Angela Merkel To Face Down Party Critics For Re-Election Bid

Angela Merkel
German Chancellor Angela Merkel attends the weekly cabinet meeting at the chancellery in Berlin, Germany, November 30, 2016. Germany is seeking to boost its surveillance powers In response to recent terror attacks. Hannibal Hanschke/Reuters

Germany's Chancellor Angela Merkel will face off against internal critics in her Christian Democratic Union (CDU) party this week as she begins her journey toward re-election.

Merkel will spend a two-day party congress beginning Tuesday hoping to rally party members behind her bid for a fourth term and to allay concerns over bruising political opposition to her welcoming refugee policy.

Analysts say Merkel faces no serious rival for a congress vote that would give her a two-year term at the head of her party, and at the head of Europe's largest economy.

But opponents will paint any significant decline in her vote share—she secured the backing of 96.7 percent of the party selectorate in 2014—as a sign of weakness.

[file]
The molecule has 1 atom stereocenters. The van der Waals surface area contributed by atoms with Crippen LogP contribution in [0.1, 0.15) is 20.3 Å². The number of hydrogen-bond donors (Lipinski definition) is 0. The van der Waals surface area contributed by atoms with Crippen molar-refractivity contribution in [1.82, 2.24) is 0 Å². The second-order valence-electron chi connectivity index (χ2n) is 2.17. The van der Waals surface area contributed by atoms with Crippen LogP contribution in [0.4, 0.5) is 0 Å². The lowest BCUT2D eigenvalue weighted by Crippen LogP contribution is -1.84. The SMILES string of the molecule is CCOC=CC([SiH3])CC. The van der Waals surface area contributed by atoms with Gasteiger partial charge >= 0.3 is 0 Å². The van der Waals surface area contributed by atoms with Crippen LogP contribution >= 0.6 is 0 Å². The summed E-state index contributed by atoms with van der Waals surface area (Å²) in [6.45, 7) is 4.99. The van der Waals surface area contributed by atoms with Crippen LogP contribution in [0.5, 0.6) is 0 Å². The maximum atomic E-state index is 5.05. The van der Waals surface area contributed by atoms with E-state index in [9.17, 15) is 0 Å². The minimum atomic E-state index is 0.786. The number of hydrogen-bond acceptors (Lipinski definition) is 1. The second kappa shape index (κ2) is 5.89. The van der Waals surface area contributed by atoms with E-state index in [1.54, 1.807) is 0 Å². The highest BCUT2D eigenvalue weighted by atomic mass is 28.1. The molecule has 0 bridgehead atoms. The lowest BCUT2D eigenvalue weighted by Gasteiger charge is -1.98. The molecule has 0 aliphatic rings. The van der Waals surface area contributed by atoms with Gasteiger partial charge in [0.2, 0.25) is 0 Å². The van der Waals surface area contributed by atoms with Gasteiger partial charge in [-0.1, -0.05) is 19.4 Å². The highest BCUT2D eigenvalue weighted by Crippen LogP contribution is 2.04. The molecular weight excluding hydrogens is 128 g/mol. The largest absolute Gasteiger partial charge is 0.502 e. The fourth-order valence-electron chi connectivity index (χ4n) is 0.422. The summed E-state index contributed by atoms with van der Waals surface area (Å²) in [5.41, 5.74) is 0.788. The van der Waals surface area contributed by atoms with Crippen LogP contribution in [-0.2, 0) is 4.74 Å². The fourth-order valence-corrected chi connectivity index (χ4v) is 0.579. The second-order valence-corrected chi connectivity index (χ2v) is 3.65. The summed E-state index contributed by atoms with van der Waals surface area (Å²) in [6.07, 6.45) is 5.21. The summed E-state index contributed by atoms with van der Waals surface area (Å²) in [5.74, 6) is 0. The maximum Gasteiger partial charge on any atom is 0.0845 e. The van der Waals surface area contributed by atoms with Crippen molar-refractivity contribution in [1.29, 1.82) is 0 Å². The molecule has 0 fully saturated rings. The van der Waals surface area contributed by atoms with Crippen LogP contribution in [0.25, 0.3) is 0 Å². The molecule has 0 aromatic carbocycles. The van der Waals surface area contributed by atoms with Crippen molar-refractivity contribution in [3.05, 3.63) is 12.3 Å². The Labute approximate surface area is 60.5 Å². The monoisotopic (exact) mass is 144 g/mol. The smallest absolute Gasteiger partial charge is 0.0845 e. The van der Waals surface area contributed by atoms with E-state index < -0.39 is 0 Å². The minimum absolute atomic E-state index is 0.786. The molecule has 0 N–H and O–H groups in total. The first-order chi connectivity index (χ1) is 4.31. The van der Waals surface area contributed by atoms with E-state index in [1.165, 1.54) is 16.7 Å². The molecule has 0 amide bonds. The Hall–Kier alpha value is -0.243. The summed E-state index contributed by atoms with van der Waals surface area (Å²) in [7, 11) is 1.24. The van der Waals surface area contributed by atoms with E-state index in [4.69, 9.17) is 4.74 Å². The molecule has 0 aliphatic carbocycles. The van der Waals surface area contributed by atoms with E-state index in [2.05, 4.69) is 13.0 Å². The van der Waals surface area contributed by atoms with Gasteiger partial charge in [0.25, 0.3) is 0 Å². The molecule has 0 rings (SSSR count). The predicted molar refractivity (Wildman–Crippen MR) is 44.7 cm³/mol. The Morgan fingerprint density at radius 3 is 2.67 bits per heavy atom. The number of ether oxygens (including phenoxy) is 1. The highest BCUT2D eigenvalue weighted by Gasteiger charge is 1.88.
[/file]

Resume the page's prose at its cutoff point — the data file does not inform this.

Merkel is Europe's longest-serving democratic leader. But 2015 and 2016 saw this previously unassailable figure suffer in the polls after her calls for Germans to welcome large numbers of refugees fleeing conflict in the autumn of 2015.

The hard-right Alternative for Germany (AfD) party has painted her as out of touch with the concerns of ordinary Germans. The Christian Social Union, a junior partner to Merkel's party in Bavaria, has called for her to introduce formal limits on migration into Germany.

But despite some shaky poll numbers earlier this year Merkel's popularity among voters—many of whom know her as "Mutti" (Mom)—remains high, with 59 percent backing her candidacy in a November survey.

Beyond winning the internal vote, Merkel will also face questions on the extent to which the CDU should tack to the right on immigration and multiculturalism. Senior party officials are likely to propose bans on the full Muslim face veil, the Local reported.